Another potential fibromyalgia drug bites the dust

This article was originally published on NationalPainReport.com. It is being reprinted here with permission from the editor. 

The fibromyalgia community suffered yet another disappointment earlier this month when drugmaker Daiichi Sankyo announced mirogabalin, a potential new treatment, failed to meet its pain-reducing goals in clinical trials.

Last year, I reported that three potential new fibromyalgia drugs were heading to clinical trials. Two of those contenders – mirogabalin and TNX-102, a sublingual form of cyclobenzaprine, have now been shown to be ineffective for fibromyalgia. The third drug – an antiviral/anti-inflammatory combo named IMC-1 – will likely head to trial later this year.

Mirogabalin, one of three drugs under development for the treatment of fibromyalgia, didn’t adequately reduce fibro pain in recent trials. This is the second potential fibromyalgia drug to fail clinical trials within the past year. | Fed Up with Fatigue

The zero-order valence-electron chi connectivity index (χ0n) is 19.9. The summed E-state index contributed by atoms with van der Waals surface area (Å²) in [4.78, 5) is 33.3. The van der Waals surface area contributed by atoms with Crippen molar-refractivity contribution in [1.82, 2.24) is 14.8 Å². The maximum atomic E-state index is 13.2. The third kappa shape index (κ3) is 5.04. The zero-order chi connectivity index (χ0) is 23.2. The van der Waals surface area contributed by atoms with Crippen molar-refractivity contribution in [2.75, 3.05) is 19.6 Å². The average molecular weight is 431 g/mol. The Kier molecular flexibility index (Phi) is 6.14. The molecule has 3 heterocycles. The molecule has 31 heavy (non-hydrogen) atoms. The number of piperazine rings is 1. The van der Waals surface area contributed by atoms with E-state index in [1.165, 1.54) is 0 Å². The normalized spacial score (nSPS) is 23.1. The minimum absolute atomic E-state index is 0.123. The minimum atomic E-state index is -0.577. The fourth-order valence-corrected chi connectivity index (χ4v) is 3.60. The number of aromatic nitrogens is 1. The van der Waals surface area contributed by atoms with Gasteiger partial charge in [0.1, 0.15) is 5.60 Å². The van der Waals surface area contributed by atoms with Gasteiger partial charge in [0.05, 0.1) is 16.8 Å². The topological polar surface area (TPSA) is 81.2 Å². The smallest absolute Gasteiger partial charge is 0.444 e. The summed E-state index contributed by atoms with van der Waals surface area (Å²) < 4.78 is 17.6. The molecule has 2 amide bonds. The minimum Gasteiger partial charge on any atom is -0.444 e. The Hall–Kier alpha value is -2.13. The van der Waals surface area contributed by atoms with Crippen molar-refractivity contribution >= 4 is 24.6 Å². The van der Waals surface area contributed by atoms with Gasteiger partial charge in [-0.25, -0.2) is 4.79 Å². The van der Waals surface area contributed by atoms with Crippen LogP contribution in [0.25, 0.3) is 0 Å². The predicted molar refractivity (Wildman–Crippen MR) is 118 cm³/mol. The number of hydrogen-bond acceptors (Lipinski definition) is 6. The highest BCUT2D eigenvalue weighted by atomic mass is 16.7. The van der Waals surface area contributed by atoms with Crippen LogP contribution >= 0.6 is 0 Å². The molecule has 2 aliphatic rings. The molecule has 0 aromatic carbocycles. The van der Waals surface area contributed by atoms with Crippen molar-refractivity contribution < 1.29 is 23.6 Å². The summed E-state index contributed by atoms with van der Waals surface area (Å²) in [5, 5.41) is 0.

Mirogabalin is a cousin of Lyrica, the first drug ever approved to treat fibromyalgia, but it was supposed to work better than Lyrica with fewer side effects. Unfortunately, mirogabalin didn’t live up to those claims.

“In the three, 13-week, double-blind, global, phase 3 ALDAY clinical trials evaluating mirogabalin for the treatment of pain associated with fibromyalgia, mirogabalin did not meet the primary efficacy endpoint to demonstrate a statistically significant reduction in the weekly average of worst daily pain score from baseline to week 13,” reads a Daiichi Sankyo press release.

The ALDAY trials involved more than 3,600 patients, ages 18 and older, from about 300 centers throughout North America, South America, Eastern Europe, Western Europe and the Asia Pacific region.